Your son, Aaron, is in some trouble here. They, his superiors, may think he is a traitor. But he was only saving me from bad men. He could stay here with me and my family forever and hide, but he longs for you and fears you will believe the lies. And he is hurt. He will heal with time and our care, but we are in a war with your country. I will do my best by him, as I love him. He is a very good man. You raised him well.
I can give no address now, for they will know. But if you come or send your agents, we will know and find you somehow. Be very careful, as it is dangerous.
I am not fighting your countrymen. I and my father and brothers are not combatants. But that does not seem to matter. You do not have anything to fear from us, but there is danger everywhere here.
Angelina Pilar Perez
Sunny looked at the letter, just a note really, and at the photo of the girl. Casual pictures would not be common in the Philippines for people hiding in a war, so there was no picture of the two of them. She did not know how her son looked now, and it pained her. She looked at the formal photo of the native girl. Her name was Spanish; but, like many of the Mexican girls, she was Indio with perhaps some little Spanish. She did not look half Spanish like some Mexican women did. She was not a mestiza, and there was an oriental look that differed from the Mexicans as well. She must have included the image as an informal introduction of herself. It was obviously all the girl could do, as formal as circumstances would allow. There was something Spanish about the formal native dress, as the picture was from just below the waist up. She wore in fact a blend between the formal native baro’t saya* and its Spanish influenced María Clara, but the Texas ranch woman could not know that. Sunny had heard that her son was in a wild tropical wilderness, but she held in her hand a picture of what seemed like a refined, somewhat aristocratic young woman.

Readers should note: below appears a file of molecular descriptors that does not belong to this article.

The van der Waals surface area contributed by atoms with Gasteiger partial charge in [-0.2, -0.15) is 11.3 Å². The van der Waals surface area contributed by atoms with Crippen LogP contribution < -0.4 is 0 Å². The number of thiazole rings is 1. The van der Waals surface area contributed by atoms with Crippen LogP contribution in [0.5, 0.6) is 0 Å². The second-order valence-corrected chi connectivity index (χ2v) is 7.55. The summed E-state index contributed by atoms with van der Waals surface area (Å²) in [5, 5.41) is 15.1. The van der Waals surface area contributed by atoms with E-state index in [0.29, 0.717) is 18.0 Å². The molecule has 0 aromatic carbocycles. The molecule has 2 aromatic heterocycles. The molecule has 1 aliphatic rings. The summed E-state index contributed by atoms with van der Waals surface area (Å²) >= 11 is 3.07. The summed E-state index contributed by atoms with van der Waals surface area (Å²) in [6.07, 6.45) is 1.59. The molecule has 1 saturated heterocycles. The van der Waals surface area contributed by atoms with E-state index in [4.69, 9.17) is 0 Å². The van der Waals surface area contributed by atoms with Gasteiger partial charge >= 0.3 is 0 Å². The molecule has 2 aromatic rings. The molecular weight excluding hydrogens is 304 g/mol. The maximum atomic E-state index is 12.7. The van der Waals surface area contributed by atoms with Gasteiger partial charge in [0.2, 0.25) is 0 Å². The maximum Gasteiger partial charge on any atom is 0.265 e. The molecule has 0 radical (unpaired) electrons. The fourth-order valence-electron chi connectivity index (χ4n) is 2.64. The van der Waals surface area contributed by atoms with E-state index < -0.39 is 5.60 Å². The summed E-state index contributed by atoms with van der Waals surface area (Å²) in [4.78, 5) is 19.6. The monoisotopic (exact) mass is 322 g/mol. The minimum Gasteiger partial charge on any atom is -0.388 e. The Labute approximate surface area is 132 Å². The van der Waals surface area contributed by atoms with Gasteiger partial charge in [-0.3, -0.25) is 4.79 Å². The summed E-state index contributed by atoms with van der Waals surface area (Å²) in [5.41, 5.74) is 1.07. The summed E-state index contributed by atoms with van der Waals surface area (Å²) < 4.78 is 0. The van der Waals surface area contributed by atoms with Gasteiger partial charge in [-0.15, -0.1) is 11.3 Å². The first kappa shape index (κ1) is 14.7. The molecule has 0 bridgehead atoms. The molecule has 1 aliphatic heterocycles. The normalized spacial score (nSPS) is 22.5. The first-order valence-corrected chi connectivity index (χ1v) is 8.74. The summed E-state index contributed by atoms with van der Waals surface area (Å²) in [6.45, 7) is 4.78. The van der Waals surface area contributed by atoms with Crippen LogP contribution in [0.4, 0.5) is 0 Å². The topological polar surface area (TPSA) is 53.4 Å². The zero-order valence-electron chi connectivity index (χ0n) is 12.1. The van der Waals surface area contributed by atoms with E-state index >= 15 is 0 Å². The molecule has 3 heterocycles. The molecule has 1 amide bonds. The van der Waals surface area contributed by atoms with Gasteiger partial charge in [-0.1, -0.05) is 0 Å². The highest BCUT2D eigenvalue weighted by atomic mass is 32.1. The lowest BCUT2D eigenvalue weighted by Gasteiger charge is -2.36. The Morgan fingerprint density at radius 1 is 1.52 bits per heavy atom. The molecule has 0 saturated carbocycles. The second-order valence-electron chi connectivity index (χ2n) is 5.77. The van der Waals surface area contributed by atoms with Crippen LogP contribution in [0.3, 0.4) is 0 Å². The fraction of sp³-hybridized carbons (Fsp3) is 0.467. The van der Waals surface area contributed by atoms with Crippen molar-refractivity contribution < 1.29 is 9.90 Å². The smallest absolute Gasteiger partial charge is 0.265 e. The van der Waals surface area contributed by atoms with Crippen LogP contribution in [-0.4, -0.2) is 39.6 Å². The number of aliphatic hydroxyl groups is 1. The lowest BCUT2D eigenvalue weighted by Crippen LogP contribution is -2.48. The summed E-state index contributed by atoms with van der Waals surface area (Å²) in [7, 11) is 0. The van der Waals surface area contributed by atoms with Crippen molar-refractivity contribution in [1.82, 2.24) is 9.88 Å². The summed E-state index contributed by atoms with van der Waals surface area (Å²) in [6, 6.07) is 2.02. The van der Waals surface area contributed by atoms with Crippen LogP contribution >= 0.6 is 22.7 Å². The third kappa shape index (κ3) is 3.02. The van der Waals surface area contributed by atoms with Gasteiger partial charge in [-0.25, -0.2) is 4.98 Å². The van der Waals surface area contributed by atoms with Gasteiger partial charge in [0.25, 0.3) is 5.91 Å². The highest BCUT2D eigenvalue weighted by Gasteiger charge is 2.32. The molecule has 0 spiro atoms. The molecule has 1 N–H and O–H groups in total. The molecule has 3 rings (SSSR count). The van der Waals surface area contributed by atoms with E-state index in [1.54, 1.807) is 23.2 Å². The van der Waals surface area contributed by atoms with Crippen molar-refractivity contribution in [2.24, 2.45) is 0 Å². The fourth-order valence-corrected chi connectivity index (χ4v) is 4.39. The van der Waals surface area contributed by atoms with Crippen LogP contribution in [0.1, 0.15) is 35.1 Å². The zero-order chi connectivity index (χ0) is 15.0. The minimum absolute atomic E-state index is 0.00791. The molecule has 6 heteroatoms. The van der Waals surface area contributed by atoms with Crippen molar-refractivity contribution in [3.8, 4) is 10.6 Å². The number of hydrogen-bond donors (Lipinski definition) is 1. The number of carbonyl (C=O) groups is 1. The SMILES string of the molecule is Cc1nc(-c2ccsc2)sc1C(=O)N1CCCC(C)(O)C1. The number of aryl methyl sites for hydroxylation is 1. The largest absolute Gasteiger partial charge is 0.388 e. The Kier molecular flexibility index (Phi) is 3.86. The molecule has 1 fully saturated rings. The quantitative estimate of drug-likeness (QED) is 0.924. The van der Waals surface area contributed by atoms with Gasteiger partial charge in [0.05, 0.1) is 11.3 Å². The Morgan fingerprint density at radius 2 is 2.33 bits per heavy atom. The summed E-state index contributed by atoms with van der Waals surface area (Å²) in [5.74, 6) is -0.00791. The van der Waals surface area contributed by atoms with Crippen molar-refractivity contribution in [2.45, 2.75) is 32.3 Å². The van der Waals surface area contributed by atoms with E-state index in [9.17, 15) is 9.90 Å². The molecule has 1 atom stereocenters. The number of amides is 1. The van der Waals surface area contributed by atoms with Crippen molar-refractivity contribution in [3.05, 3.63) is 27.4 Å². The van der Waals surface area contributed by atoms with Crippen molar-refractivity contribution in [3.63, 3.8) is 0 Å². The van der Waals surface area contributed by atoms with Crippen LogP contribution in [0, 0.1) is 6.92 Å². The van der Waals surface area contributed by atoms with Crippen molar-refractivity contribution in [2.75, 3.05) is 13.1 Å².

“I don't like this girl,” she said. “She is too native.”
Standing on the front porch of the Double H Ranch at dusk with the red sunset glowing just behind and to the right of them, Aaron took the picture from her and studied it a moment and then, handing it back, replied, “Look at it closely or, perhaps better, ‘casually’; and try to rein in your prejudice.”
Sunny took it and looking at him surprised and defensively said, “I have no prejudice.”
“You just said she’s too native; you're a hundred percent native yourself. He loves his mom. When he seeks a true lover, a man looks for his mother in a girl, Sunny.”
She looked at it and then up at him with an inquisitive stare.
“Sunny, she looks just like you. Well, I mean the nose is a little smaller, but look at her. She's you twenty years ago.”
The Navajo woman looked intently at the picture and her husband saw a slight smile curl her mouth at the corners.
* The character Angelina Pilar Perez is described as wearing something other than the exact norm of the day, which illustrates here individualistic, creative, and egalitarian qualities.